Core Training-by me

Core Training for Athletes

The core is essential in stabilizing the body in almost all movements, including sprinting and vertical jump. That means if you want to jump higher or run faster, you have to gain core stability. That doesnt mean you need to do a thousand situps a day,which is the wrong method anyway, trying to get a six pack.  So instead of situps and crunches (although crunches can serve some purpose), pick exercises that require  the core to stabilize the body, such as overhead squats or woodchoppers.

Anatomy of the Core

The rectus abdominus is found between the ribs and pubic bone. This is the muscle that forms  the "six pack".  Its purpose is to move the body between the rib cage and the hip. Most athletes make the mistake of training this muscle without focusing on other abdominal muscles.

The external obliques are found on both sides of the rectus abdominus. They contract when you twist your trunk, so are extremely important when doing 180 or 360 dunk.When you twist to the right, the left external oblique contracts; when you twist to the right, the left contracts

The internal obliques are found just inside the hip bone, and also allow the body to twist. 

These are the opposite of external obliques because when twist to the left the left internal oblique contracts and vice versa.

The transversus abdominus is the deepest muscle layer in the abdomen. Its main purposes are to keep the pressurethe of organs in the body normal (which prevents hernia) and to stabilize the abdomen.

Reccomended workouts for the core

Overhead Squats- I like these because they kill two birds with one stone. You are squatting, which works your quads and posterior chain, and the core is also forced to stabilize your body.

Lunges- This is also a multiple muscle exercise. It hits the quads hard, and if you keep a straight spine (which you should) while performing the rectus abdominus will also be used to stabilize the body.

Twists- Great for the obliques, IMO better than side bends. You can also add these to almost any exercise. After every rep you can perform a twist which wil give you more time to focus on other things. Its called training economy :wink:

Woodchoppers- Possibly the best core stabilization exercise out there. Easy to do, great for overall athletic performance.

Leg Raises- not great for vertical jump but good for isolating the lower rectus abdominus.

Pushups- another multiple muscle exercise. With as many variations you can perform, you can hit almost every muscle in your upper body along with the core.

Swiss ball hip extensions- works the hip flexors and the abs.

There you go. Probably not that good compared to everything else on here, but i thought i would share some knowledge anyway.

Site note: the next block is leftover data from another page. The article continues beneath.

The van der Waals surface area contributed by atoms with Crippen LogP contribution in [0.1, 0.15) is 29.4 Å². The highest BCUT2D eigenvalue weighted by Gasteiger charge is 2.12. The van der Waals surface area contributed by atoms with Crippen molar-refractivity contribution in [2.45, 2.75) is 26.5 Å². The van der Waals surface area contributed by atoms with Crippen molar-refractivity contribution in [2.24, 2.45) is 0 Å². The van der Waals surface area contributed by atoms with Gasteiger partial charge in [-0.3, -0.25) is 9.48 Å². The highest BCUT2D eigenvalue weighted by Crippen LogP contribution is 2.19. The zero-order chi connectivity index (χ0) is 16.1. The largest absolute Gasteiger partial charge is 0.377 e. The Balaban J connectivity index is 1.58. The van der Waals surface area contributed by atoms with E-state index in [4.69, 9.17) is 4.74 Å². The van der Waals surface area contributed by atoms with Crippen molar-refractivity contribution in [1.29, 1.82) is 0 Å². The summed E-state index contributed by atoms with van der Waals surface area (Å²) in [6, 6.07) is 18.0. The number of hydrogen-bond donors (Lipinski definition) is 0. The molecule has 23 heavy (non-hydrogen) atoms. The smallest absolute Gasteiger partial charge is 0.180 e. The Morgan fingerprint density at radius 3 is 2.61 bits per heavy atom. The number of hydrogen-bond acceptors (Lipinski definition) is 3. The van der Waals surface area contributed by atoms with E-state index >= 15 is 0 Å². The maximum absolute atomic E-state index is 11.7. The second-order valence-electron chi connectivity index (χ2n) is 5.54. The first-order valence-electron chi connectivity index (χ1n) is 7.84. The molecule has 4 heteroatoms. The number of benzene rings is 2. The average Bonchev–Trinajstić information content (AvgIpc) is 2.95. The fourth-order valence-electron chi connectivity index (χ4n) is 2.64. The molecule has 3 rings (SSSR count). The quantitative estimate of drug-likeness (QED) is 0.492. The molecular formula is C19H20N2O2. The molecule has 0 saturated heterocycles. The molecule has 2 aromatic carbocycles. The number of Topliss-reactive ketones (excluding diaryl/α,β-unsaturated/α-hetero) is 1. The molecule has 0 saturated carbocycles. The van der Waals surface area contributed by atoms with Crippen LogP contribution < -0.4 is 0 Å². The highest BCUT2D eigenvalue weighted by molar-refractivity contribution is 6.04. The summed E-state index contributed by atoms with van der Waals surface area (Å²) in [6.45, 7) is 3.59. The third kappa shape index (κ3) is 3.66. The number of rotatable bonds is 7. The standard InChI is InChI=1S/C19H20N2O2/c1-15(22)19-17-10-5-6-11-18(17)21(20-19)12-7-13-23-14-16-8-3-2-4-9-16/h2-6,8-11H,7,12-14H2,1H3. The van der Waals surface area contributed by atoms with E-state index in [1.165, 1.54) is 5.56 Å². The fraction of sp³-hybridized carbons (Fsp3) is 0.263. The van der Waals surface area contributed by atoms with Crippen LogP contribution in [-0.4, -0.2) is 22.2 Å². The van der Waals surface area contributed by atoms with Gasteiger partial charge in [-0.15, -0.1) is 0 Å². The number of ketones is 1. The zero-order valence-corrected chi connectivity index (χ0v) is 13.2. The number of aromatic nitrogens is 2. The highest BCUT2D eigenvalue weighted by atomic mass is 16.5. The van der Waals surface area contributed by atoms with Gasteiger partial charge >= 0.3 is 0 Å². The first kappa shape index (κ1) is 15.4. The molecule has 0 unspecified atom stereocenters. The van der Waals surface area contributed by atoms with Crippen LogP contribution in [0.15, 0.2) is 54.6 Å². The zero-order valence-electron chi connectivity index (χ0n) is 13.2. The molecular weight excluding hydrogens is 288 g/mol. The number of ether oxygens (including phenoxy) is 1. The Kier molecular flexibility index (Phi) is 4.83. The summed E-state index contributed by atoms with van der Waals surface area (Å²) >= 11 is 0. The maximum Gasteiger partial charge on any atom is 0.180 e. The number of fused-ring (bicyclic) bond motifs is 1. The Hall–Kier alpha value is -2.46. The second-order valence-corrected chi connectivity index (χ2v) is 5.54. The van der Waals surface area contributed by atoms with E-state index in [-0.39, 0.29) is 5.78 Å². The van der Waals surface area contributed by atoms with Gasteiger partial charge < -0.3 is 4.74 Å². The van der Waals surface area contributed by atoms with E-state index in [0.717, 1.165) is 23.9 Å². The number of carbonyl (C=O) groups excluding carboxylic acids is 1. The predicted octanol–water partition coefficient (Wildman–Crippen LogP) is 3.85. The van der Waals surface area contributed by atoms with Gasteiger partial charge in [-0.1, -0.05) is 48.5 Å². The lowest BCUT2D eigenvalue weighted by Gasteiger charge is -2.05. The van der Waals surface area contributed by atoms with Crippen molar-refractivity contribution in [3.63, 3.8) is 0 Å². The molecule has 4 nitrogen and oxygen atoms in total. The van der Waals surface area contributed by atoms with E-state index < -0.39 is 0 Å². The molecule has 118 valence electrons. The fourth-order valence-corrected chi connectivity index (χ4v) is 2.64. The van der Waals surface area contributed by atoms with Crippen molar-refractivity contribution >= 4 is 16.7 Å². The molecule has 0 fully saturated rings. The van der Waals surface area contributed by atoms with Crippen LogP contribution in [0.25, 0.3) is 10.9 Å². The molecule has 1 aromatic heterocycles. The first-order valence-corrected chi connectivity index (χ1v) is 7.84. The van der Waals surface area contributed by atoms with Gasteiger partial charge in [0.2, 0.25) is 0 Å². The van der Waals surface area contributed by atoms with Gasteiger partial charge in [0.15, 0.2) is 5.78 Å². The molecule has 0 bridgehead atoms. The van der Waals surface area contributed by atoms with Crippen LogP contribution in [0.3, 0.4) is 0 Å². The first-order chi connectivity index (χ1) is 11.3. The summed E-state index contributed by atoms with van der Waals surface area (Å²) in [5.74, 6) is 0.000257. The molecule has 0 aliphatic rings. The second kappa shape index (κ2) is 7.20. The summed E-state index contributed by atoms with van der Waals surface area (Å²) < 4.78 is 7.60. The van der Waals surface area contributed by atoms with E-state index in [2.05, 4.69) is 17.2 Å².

How bout medicine ball throws? They’re awesome!

Ya they are, I forgot them, mostly because i dont have a medicine ball :frowning:

great report. but what about reps and sets?? i mean as far as a sprinter is concerned are we looking for explosive exercises that work the core or high reps to be specific in training??

Well, since the abs are predominately fast twitch i would say to train them that way- high weight low reps.

it was my understading they were slow…as they had to stabilize the body throughout the entire day constantly contracting to keep a good position…plus with high weight it takes CNS energy away that could be better spent on other elements…

Nice article mate, well done.

I was told that they were predomiantly slow twitch by a guy who taught me on a fitness intructor course.

Can anyone confirm this?

Why do you think Charlie recommends high reps?

Since when? You’ve been reading too much Bodybuilding stuff. FT fibre is concentrated where power is needed as opposed to stability.
Don’t look for additional ways to fry your CNS. You have enough to do in that area already!

It’s not even bodybuilding stuff. Most (real) bodybuilders use alot of volume on abs. High weight, low reps do zilch for hypertrophy.

I come from a high intensity ab training.

I have started doing higher rep work and have noticed a difference in how I feel.

Do high intensity work if your sport requires it. IE Throwing

But than only a minimal amount.

So the potential for any major hypertrophy is very limited with the abs becuase they are predominantly slow twitch?

I’m just curious if anyone has done any work with bridges? Not that he performed that well at the olympics, but allen Webb utilyzes mainly bridges in his (HOUR LONG) core routine.

Yes, I do bridges as well, I think they’re great for stability. My only problem with them is that sometimes I feel them more in my arms than in my core, but maybe that just means I have weak arms lol.

I’ve done work with bridges, facing down and up. I use it for variety.

Can anyone explain to me what bridges are? I feel like an idiot here.

abs are predominantly slow twitch as they help stabilise the body all day around, so to be efficient train them as slow twitch, using high reps with no weights. maybe at some times during very specific training you would need to do some explosive med ball throws with heay ball, low reps etc but the majority of the time should be ex light medball, high reps high sets going up to 300-400 in a session. this i think is most effective

Here are a couple of sites that explain bridges…

I think the plank is supposed to target the transverse abdominus. I believe you’re supposed to breathe in and focus on bringing your belly button to your spine and upwards as you hold the plank position.

Could someone define core stability so that we all have a shared understanding?

If heavy winds hit a thick solid oak it usually breaks. The same winds may thrash a sapling but because of its suppleness it is better able to withstand the breeze.

Is the core able to be stabilised? If so is a stabilised spine more or less likely to “break”?

Just my 2c

Your thoughts are appreciated.